Before you skip over this recipe because peanuts are a Paleo no-no, rest assured that the blogger actually used almond butter to fit the diet’s requirements. Here, the life-extending stuff is stirred with sesame oil and just a touch of maple syrup before covering a batch of spiralized zucchini. (If zoodles can stand in for Italian pastas, they can get in on Asian-inspired dishes too.)
Getting kids to eat the food put in front of them can be a tough battle at the best of times, especially as they are often picky eaters. Trying to get them to like specialized food is more challenging still, which is where this book comes in. With that in mind, the design and recipes here are all about finding paleo dishes that kids will genuinely love.
Grandmas may have spent hours perfecting their versions of meatballs (and we love 'em for it!), but in these busy times, slaving over a stove may not be on the agenda. Expedite your meatball-making with these breadcrumb-free, baked-not-fried pork and beef spheres, drowned in a homemade marinara sauce. You won’t believe it only takes about 30 minutes for the whole thing to come together.
"Paleo Home Cooking" caters to gluten-free newbies and veterans alike. Author Sonia Lacasse clearly lays out which foods you'll target, which you may occasionally indulge in and which you must "absolutely, positively stay away from." Among its 150 delectable recipes are homemade nut butters, naturally sweetened desserts, salads to last all week and scrumptious seafood and meat dishes, such as Hearty Meatballs in Wild Mushroom Sauce or Paleo Moussaka with creamy eggplant, spicy lamb and béchamel sauce.
These gummy orange slices are really great because they don’t use any sugar, but they come out just like a piece of gummy candy, with natural orange flavoring throughout. Gelatin is something that you can definitely have while on the Paleo diet, and they’re making full use of it here. Of course real oranges account for the orange taste, which is a recurring theme with Paleo, it uses natural and basic ingredients to accomplish its flavor goals.You’ll have to decide for yourself if you want to use the food coloring to make this look orange, and if so how orange you want it to be. Paleo purists wouldn’t use any food coloring.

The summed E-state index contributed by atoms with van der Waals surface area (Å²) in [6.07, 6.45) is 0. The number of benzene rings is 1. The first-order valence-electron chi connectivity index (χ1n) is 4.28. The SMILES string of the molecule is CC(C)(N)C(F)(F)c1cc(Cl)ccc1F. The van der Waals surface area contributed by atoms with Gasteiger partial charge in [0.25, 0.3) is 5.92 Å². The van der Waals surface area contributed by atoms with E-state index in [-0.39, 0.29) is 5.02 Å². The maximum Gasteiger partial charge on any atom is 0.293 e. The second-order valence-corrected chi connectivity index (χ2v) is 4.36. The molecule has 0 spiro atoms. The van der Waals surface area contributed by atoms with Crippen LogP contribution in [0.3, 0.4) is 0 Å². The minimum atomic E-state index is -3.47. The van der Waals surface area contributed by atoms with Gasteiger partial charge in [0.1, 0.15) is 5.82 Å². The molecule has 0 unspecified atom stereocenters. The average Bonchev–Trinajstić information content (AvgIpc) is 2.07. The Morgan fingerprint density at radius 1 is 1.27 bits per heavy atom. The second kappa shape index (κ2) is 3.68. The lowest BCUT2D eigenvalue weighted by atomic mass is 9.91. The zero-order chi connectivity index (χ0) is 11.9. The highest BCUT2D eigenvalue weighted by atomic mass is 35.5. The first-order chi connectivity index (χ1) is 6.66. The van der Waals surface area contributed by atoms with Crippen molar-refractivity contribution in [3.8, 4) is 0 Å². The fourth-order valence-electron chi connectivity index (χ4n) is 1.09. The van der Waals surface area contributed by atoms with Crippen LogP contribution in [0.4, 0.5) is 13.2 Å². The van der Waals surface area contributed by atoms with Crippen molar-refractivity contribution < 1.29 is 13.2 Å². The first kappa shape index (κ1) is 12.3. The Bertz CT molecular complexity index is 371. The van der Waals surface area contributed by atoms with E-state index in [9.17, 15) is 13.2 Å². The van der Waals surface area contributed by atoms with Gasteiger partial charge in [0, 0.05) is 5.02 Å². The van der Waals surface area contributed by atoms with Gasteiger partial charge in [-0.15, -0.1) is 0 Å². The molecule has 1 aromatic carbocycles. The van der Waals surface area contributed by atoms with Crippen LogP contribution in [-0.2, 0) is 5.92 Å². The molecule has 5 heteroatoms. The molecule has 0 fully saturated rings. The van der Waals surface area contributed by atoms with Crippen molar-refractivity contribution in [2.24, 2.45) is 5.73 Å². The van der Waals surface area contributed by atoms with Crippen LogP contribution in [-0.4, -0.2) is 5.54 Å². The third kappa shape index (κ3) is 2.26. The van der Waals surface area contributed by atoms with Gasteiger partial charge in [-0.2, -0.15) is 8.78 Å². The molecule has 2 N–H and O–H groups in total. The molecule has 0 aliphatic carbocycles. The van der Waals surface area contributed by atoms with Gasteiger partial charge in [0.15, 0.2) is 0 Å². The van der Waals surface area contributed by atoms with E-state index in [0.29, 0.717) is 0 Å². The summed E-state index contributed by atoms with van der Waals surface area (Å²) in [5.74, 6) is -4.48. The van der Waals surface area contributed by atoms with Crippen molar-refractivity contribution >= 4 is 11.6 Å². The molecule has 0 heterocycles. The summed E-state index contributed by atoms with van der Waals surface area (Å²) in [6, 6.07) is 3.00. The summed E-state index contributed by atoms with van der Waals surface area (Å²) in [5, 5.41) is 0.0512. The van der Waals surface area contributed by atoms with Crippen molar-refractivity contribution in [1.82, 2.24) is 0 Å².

When it comes to those recipes, a key advantage is the speed. Most options are designed to be fast to make. Likewise, the formatting of the recipes makes it easy to be efficient throughout the process. While the book doesn’t offer images of every recipe, there are more than enough photographs to keep the book interesting and to guide you on your cooking journey.
Here's a recipe that plays on Thai cuisine’s marriage of sweet and salty flavors, but in a purely paleo, sugar-free way. Microwave for a hot lunch, or enjoy it cold, as you would a meat-based salad. Pork is a fatty meat, although the fat content varies by cut. Be sure to choose a lean cut, which will get you a good amount of protein, as well as vitamin B12, which supports nerve health.
With over 200 recipes, all Paleo friendly, you know you’re in for a treat with the Caveman Feast. All you need to do to get a feel for the type of quality recipes you’re going to get is check out the ones he’s providing for free at his Civilized Caveman site. You can only imagine that he’s saving the best for this compilation, and to sweeten the deal he’s including a series of bonuses that give you plenty of information right from the top authoritative sources on what’s Paleo and what isn’t. So cut out all of the contradictory information and get down to the real meat, literally and figuratively.